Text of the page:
It makes me wonder. This stuff is very emotional. Almost a religion thing—very basic, a desire to please your parents. It's just stupid—well, it's not stupid. It's a primitive sense of need.
Make the opposition glamorous? I don't know.
I think it's very close—closer than anybody understands. Everybody is taught cradle-to-grave to look out for themselves. There's no community structure. And what are you going to do with that? What do you do with an ideology of selfish individualism and acquiring things? All anybody cares about is their own security and control.
It's so bankrupt. Like you say, it offends me as an American. Everything good about this country is being wrecked. At one point, Americans were envied: we were free of the class stratification that haunted the old world. We were glamorous. We ate well. We were handsome and dashing! [Laughs] That's all been squandered because of the greed of multinational corporations who decided to feed people Twinkies. That sounds like I'm relinquishing blame, but if the Twinkie company owns the TV company, what are you gonna do?
I'm torn. On one hand, Bush is not an aberration—he's the way things are going. And the collapse could happen and we could not even know it. Nobody knew that America went into decline in 1970—these things happen without people necessarily understanding. The British Empire didn't disappear. It slipped away.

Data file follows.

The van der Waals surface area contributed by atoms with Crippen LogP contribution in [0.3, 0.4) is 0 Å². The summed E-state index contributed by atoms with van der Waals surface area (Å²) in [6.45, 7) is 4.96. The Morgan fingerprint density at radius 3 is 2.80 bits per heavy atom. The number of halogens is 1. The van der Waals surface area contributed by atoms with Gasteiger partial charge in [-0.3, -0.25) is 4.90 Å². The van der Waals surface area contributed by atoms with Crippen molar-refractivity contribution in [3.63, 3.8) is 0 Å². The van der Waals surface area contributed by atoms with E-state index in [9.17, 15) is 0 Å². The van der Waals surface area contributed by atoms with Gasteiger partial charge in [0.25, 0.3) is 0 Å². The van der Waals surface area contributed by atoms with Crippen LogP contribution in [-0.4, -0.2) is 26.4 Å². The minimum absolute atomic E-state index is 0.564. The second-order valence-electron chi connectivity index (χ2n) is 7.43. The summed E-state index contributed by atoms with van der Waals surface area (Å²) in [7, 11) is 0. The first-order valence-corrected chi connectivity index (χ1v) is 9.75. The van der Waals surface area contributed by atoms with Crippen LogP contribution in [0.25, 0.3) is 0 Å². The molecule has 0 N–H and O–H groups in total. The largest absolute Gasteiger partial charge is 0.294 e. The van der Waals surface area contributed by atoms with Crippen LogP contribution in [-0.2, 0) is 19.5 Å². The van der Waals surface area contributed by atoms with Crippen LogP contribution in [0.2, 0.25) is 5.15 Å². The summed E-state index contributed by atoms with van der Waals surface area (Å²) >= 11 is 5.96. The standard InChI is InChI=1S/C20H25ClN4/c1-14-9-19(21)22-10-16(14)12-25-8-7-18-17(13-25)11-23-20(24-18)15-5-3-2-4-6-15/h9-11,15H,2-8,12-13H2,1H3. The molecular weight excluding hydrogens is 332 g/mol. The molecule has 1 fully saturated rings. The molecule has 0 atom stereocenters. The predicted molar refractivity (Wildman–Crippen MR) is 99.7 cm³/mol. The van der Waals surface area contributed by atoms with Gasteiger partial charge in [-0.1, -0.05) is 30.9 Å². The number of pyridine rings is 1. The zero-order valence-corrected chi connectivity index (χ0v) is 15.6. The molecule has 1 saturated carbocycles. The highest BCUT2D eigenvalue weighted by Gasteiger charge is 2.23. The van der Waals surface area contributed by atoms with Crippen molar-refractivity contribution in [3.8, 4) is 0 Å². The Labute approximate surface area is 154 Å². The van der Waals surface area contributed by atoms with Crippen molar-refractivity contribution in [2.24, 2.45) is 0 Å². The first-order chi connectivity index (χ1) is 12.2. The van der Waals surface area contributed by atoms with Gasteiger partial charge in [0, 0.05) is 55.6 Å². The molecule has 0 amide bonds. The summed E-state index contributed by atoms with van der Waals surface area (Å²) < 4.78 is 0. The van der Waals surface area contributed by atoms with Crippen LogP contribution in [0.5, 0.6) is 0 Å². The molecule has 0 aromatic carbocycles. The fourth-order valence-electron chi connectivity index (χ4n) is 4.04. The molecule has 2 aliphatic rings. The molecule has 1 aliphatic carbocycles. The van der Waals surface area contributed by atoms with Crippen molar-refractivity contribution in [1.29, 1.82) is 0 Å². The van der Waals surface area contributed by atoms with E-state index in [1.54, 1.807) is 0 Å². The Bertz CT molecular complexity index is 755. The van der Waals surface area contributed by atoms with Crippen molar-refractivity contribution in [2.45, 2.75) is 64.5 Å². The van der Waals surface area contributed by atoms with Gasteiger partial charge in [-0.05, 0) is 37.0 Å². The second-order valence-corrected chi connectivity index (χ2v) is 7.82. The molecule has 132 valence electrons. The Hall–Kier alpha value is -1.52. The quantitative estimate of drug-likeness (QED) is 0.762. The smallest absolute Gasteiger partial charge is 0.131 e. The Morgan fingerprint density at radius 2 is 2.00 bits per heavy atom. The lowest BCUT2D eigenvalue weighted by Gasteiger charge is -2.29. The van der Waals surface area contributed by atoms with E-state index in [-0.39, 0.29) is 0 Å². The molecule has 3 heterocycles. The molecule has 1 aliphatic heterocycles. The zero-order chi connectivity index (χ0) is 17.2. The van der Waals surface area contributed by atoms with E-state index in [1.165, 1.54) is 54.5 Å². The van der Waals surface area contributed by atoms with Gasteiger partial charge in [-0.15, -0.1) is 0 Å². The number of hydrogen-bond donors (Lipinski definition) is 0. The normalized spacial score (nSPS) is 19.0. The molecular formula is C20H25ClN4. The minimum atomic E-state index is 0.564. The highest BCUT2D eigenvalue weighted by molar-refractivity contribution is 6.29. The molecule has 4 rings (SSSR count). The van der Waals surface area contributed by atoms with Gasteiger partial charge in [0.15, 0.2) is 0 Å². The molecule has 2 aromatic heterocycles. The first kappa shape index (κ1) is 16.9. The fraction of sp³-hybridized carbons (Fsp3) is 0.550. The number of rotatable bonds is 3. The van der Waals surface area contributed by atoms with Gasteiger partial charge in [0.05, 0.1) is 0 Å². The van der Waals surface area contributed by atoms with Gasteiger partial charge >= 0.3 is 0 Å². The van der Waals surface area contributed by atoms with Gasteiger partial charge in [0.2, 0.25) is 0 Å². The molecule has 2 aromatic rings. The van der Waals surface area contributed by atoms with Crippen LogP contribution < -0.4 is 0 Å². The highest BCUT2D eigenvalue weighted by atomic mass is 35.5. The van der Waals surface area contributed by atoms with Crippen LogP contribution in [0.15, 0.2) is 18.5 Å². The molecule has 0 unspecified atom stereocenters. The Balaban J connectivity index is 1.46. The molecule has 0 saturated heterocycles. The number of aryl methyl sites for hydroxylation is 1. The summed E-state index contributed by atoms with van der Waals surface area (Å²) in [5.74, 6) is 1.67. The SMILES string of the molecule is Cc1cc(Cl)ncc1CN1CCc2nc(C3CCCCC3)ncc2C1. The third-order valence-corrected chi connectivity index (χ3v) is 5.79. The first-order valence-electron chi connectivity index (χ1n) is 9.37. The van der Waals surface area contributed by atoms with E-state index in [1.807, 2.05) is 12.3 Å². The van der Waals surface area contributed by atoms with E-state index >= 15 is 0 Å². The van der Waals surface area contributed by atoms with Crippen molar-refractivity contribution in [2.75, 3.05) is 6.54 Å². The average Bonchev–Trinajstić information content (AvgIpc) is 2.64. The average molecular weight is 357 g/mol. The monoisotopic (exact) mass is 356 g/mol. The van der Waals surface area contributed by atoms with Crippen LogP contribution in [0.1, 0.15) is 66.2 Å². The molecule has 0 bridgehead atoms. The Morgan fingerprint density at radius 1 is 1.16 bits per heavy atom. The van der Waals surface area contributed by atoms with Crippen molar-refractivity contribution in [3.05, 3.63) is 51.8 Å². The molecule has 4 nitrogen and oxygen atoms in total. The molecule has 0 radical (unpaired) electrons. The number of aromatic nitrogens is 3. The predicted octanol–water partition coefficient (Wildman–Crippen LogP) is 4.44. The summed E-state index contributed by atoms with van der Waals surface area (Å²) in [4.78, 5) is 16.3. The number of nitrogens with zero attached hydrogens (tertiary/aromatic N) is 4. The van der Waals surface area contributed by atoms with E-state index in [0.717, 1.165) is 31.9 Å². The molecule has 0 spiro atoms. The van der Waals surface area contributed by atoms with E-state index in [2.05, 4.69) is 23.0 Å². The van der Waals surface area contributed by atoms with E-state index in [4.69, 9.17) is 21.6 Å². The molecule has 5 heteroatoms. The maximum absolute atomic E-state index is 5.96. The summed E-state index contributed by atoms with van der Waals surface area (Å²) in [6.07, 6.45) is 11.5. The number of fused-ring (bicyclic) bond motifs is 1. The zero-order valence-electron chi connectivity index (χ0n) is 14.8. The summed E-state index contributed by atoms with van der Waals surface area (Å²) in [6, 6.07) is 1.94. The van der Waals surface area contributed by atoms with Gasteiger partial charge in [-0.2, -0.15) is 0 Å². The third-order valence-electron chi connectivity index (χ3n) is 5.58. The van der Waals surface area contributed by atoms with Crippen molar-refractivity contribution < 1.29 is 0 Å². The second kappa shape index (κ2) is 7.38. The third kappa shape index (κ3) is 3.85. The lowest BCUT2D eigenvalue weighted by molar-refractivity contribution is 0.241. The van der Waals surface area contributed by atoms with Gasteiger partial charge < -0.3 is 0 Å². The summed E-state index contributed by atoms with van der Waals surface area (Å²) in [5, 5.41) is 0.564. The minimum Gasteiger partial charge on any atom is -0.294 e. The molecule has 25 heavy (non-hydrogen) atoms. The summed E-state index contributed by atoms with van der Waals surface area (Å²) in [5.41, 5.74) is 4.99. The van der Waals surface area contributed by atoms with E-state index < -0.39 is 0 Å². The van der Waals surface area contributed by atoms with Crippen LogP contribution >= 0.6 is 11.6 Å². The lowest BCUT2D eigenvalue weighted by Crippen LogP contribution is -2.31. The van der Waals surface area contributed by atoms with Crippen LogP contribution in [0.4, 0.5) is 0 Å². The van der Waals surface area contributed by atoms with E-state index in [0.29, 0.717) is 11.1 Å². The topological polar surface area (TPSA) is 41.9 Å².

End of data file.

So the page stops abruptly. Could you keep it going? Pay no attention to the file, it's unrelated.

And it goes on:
Americans won't go into the streets because they watch too much TV. Some of them might roll into the streets—no, I'm joking. I don't want to get into America bashing. I am American and I love America. I'm not an arrogant European. But who knows what form? When these things happen, they're unimaginable. People still think the things they have are imbued with a luxury status, that they have power or control over their lives that doesn't really exist. That's why they call themselves middle class: "I have a TV, I'm middle class." Steven Spielberg would probably tell you he was middle class, and so would a crackhead on the street, because they were told they were middle class. Nobody can imagine being the lowest of the low or the highest of the high. To Americans, there are only two people who aren't middle class. You understand. More and more, the U.S. is coming to resemble Brazil or Mexico: an incredibly rich hyper-class, with no middle class.
Oh yeah—like it's "pretentious." It's very weird. If you have an idea, it's considered pretentious.
That's another way they've destroyed political dissent.
Thanks, I think it's pretty listenable.
WEIRD WAR WITH THE ROLLING BLACKOUTS AND HELLO FEVER AT THE GLASS HOUSE, 200 W. SECOND ST., POMONA; WWW.THEGLASSHOUSE.US. THURS., JULY 14, 7:30 PM. $10. ALL AGES.